LOS ANGELES, “THE HIDEOUT” ART GALLERY
When architect Dan Brunn was commissioned to restructure a building in the Little Osaka district of Los Angeles, he was met with the challenging task of redesigning a space that already had a strong personality of its own.
Indeed, in the 1970s the Janss family, contemporary art collectors, had commissioned Frank Gehry to design a building that would serve as both a residence and art gallery.
The home was recently acquired by visual artist James Jean who then asked Dan Brunn to restructure the building. While fully respecting the original design, he reorganized the space, building on the principles of Bauhaus, which influenced the architecture of Tel Aviv, Brunn’s birthplace.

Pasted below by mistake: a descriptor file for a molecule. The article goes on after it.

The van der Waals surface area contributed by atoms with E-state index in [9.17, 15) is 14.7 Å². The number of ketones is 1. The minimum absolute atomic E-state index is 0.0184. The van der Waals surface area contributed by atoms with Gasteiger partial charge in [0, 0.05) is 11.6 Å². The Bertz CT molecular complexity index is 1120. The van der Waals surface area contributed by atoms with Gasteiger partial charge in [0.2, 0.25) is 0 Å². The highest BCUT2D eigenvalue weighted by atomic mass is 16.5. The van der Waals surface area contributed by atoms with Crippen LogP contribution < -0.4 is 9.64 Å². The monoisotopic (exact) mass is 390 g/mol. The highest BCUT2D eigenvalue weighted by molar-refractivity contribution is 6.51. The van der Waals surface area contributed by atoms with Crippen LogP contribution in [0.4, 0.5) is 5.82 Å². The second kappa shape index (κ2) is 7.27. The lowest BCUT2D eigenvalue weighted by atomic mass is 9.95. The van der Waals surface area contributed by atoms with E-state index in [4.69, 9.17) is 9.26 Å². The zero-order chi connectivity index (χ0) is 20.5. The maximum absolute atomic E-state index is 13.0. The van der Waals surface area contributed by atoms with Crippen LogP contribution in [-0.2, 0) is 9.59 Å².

“The Hideout” is the name given to this home that also serves as an exhibit space for artist/homeowner, James Jean. Because it is basically a large open space, it called for an interior design concept that could define the areas and functions.
To outline the living area, Dan Brunn chose a composition of the Groundpiece sofa, designed by Antonio Citterio, a sectional seating system especially admired by Brunn, thanks to its perfect proportions and excellent construction.
Credits: Dan Brunn Architecture
Photo: Brandon Shigeta